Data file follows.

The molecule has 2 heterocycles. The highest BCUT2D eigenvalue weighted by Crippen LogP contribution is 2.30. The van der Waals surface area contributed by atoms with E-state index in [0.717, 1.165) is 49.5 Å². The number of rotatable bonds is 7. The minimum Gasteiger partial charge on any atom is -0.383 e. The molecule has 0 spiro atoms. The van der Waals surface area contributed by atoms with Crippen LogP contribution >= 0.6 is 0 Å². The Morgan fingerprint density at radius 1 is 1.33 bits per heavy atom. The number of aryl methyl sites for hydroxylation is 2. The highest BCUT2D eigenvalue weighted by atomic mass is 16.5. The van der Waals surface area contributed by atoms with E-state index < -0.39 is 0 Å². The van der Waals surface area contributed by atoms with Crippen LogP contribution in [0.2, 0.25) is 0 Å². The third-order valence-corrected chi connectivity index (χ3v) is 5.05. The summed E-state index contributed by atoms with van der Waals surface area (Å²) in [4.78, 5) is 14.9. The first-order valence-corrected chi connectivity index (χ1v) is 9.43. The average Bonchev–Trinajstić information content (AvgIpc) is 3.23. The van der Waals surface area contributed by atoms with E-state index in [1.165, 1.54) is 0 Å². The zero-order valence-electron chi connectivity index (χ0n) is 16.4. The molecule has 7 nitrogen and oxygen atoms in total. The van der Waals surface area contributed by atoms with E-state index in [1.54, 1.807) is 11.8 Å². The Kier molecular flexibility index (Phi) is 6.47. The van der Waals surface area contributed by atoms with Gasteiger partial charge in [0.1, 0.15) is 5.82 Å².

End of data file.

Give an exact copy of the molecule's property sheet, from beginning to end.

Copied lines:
The molecule has 2 heterocycles. The highest BCUT2D eigenvalue weighted by Crippen LogP contribution is 2.30. The van der Waals surface area contributed by atoms with E-state index in [0.717, 1.165) is 49.5 Å². The number of rotatable bonds is 7. The minimum Gasteiger partial charge on any atom is -0.383 e. The molecule has 0 spiro atoms. The van der Waals surface area contributed by atoms with Crippen LogP contribution >= 0.6 is 0 Å². The Morgan fingerprint density at radius 1 is 1.33 bits per heavy atom. The number of aryl methyl sites for hydroxylation is 2. The highest BCUT2D eigenvalue weighted by atomic mass is 16.5. The van der Waals surface area contributed by atoms with E-state index < -0.39 is 0 Å². The van der Waals surface area contributed by atoms with Crippen LogP contribution in [0.2, 0.25) is 0 Å². The third-order valence-corrected chi connectivity index (χ3v) is 5.05. The summed E-state index contributed by atoms with van der Waals surface area (Å²) in [4.78, 5) is 14.9. The first-order valence-corrected chi connectivity index (χ1v) is 9.43. The average Bonchev–Trinajstić information content (AvgIpc) is 3.23. The van der Waals surface area contributed by atoms with E-state index in [1.165, 1.54) is 0 Å². The zero-order valence-electron chi connectivity index (χ0n) is 16.4. The molecule has 7 nitrogen and oxygen atoms in total. The van der Waals surface area contributed by atoms with E-state index in [1.54, 1.807) is 11.8 Å². The Kier molecular flexibility index (Phi) is 6.47. The van der Waals surface area contributed by atoms with Gasteiger partial charge in [0.1, 0.15) is 5.82 Å².